I found this passage in apiarist Todd Myers’s RealClearMarkets post on bringing our notions of environmentalism into the 21st century attention-grabbing:
In 2010, Bill Ruckelshaus, the first director of the EPA, described the dramatic changes since the agency was launched. He noted that when the EPA was created, “85% of the problems of water pollution in the country were large, point-source discharges, like municipal sewage-treatment plants or industrial operations.” Today, by way of contrast, 85 percent of remaining pollution comes from “non-point sources,” like runoff from streets, lawns and other distributed sources.
There’s a phenomenon well-known to project managers called the “90% rule”. It can be summarized as 90% of the time and cost in doing anything will be in executing 10% of the project. If Mr. Ruckelshaus’s characterization of the EPA’s mandate is correct, the EPA accomplished that portion of its mandate long ago. Getting beyond that will take much, much more money and be significantly more intrusive than the first 90%. Perhaps cost-benefit analysis is long overdue.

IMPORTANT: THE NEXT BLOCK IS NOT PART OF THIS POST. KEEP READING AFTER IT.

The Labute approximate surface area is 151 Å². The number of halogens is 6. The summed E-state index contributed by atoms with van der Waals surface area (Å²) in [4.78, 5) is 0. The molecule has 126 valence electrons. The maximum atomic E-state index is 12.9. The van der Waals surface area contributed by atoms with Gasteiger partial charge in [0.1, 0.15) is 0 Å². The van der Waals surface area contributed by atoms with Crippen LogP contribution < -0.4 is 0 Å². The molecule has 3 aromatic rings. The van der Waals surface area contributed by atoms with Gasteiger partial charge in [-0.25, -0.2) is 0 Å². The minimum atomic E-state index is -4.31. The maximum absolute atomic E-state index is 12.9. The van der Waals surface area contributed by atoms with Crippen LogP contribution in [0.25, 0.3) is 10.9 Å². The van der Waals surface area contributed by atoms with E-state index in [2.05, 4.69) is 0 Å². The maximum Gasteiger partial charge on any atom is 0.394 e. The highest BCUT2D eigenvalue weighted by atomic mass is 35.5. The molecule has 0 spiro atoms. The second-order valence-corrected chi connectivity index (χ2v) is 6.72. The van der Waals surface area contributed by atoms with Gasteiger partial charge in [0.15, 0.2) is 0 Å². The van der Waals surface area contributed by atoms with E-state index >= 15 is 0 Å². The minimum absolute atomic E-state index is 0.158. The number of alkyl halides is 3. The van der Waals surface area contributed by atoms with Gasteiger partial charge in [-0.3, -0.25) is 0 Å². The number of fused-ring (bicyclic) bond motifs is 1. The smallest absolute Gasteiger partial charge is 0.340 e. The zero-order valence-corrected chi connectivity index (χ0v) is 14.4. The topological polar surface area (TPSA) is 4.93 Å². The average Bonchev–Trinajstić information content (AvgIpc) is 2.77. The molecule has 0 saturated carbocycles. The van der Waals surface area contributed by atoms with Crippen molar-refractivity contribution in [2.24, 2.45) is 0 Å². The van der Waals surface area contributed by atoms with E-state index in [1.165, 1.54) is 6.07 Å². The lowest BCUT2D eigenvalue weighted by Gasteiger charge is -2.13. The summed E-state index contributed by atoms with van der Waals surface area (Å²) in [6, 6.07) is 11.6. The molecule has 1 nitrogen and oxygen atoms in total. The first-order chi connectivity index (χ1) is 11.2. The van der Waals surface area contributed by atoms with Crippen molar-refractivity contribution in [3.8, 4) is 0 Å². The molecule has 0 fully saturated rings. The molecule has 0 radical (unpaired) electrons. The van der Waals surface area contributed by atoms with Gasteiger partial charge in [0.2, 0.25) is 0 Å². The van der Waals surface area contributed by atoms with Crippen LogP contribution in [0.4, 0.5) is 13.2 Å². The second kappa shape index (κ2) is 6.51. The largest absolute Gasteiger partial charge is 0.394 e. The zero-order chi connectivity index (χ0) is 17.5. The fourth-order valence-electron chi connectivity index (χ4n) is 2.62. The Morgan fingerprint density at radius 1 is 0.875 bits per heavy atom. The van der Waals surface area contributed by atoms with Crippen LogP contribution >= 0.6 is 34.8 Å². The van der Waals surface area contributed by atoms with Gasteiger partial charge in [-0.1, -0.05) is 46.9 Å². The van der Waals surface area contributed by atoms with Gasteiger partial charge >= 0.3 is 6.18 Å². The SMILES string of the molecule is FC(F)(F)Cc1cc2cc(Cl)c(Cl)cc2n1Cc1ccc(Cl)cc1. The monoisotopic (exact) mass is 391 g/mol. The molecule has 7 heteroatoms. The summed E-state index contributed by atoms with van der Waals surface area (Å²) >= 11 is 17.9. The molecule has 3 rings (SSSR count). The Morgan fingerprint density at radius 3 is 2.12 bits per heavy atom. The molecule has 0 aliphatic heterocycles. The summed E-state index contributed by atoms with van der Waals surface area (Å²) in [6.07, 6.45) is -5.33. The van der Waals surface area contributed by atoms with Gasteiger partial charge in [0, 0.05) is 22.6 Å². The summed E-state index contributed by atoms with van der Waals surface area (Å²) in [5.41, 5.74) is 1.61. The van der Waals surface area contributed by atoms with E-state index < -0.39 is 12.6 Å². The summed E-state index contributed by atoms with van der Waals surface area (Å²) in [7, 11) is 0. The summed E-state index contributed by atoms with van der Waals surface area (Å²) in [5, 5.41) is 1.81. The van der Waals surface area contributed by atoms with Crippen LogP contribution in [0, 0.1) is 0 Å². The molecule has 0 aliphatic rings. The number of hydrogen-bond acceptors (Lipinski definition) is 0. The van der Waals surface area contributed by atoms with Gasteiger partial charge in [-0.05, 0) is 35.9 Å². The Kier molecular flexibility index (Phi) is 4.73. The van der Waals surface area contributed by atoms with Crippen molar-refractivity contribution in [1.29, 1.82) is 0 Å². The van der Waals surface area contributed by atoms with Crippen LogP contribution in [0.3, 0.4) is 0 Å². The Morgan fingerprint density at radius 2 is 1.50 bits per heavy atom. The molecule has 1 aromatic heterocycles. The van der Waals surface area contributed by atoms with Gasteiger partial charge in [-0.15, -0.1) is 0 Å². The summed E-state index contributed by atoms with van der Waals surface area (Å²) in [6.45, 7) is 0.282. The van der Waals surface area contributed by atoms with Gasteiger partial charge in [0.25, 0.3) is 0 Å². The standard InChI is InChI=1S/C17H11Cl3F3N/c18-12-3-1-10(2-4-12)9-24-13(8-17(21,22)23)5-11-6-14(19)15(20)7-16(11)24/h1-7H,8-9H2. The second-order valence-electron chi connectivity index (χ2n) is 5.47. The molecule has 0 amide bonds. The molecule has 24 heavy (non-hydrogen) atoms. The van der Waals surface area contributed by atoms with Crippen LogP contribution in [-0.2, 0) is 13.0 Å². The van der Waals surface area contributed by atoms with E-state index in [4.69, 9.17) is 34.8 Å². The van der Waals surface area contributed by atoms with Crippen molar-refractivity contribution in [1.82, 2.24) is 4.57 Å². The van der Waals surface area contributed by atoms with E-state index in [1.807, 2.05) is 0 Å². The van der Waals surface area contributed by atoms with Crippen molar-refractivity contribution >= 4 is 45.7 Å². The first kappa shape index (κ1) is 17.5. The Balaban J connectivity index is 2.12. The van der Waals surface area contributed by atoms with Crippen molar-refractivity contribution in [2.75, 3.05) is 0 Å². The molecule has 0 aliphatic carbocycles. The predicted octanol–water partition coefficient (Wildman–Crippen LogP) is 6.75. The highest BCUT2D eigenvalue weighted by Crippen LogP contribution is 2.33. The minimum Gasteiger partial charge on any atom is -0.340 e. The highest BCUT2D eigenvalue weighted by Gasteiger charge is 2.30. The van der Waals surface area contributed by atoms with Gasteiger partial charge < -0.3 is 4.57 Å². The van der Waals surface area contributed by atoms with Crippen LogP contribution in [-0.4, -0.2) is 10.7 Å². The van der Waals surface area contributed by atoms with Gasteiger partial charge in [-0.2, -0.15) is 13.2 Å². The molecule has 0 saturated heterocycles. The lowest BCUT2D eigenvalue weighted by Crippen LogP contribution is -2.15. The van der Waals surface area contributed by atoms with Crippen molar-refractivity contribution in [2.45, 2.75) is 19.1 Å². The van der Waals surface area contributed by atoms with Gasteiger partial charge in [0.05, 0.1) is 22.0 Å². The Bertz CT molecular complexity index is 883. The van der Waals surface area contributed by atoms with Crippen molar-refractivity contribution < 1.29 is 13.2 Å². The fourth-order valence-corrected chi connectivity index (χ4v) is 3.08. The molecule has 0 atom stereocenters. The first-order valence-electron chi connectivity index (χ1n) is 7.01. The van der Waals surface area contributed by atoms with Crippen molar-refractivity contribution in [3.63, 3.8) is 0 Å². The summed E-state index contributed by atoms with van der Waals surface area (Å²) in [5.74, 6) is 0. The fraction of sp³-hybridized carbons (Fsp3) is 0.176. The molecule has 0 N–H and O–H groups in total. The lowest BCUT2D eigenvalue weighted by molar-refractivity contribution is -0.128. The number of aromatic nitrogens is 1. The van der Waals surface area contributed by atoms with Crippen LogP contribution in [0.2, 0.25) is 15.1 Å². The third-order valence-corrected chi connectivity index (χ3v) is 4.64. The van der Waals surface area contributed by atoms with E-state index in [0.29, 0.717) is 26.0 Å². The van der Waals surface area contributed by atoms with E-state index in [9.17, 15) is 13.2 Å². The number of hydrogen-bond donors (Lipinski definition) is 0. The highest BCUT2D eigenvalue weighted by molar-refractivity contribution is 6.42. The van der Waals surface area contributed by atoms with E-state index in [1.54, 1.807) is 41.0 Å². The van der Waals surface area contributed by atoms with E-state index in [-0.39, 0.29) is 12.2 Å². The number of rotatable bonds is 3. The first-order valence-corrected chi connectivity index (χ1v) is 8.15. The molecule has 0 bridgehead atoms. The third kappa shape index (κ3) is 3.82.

While I found Mr. Myers’s plea for an updated environmentalism intriguing, I’d be happy if we got beyond what I would call “NIMBY environmentalism” or, possibly “SOBBY” (Some Other Bugger’s Back Yard), the belief that as long as it isn’t happening here it isn’t happening at all.
Our European cousins have been very proud of their efforts in conservation and reducing emissions but I can’t help but wonder if most of what they’ve accomplished has been simply due to offshoring their heavy manufacturing to China. The VW emissions scandal certainly suggests that some of their assumptions should be revisited. If their autos weren’t as green as they thought, they can’t be producing the results that have been claimed.